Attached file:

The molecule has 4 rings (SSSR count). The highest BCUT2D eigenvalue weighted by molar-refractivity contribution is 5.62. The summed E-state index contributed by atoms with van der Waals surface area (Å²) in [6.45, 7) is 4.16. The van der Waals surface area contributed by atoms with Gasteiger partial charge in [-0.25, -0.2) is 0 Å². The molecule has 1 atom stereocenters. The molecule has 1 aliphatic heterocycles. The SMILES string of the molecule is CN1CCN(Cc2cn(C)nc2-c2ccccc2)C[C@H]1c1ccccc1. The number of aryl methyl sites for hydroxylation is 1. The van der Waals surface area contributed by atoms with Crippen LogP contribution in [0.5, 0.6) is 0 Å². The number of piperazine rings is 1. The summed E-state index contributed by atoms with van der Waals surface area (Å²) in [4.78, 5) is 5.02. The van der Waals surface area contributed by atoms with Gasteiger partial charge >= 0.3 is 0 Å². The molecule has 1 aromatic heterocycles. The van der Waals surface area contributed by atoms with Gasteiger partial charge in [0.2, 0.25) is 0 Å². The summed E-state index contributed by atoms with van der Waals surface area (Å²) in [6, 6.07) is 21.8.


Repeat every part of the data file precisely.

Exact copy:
The molecule has 4 rings (SSSR count). The highest BCUT2D eigenvalue weighted by molar-refractivity contribution is 5.62. The summed E-state index contributed by atoms with van der Waals surface area (Å²) in [6.45, 7) is 4.16. The van der Waals surface area contributed by atoms with Gasteiger partial charge in [-0.25, -0.2) is 0 Å². The molecule has 1 atom stereocenters. The molecule has 1 aliphatic heterocycles. The SMILES string of the molecule is CN1CCN(Cc2cn(C)nc2-c2ccccc2)C[C@H]1c1ccccc1. The number of aryl methyl sites for hydroxylation is 1. The van der Waals surface area contributed by atoms with Crippen LogP contribution in [0.5, 0.6) is 0 Å². The number of piperazine rings is 1. The summed E-state index contributed by atoms with van der Waals surface area (Å²) in [4.78, 5) is 5.02. The van der Waals surface area contributed by atoms with Gasteiger partial charge >= 0.3 is 0 Å². The molecule has 1 aromatic heterocycles. The van der Waals surface area contributed by atoms with Gasteiger partial charge in [0.2, 0.25) is 0 Å². The summed E-state index contributed by atoms with van der Waals surface area (Å²) in [6, 6.07) is 21.8.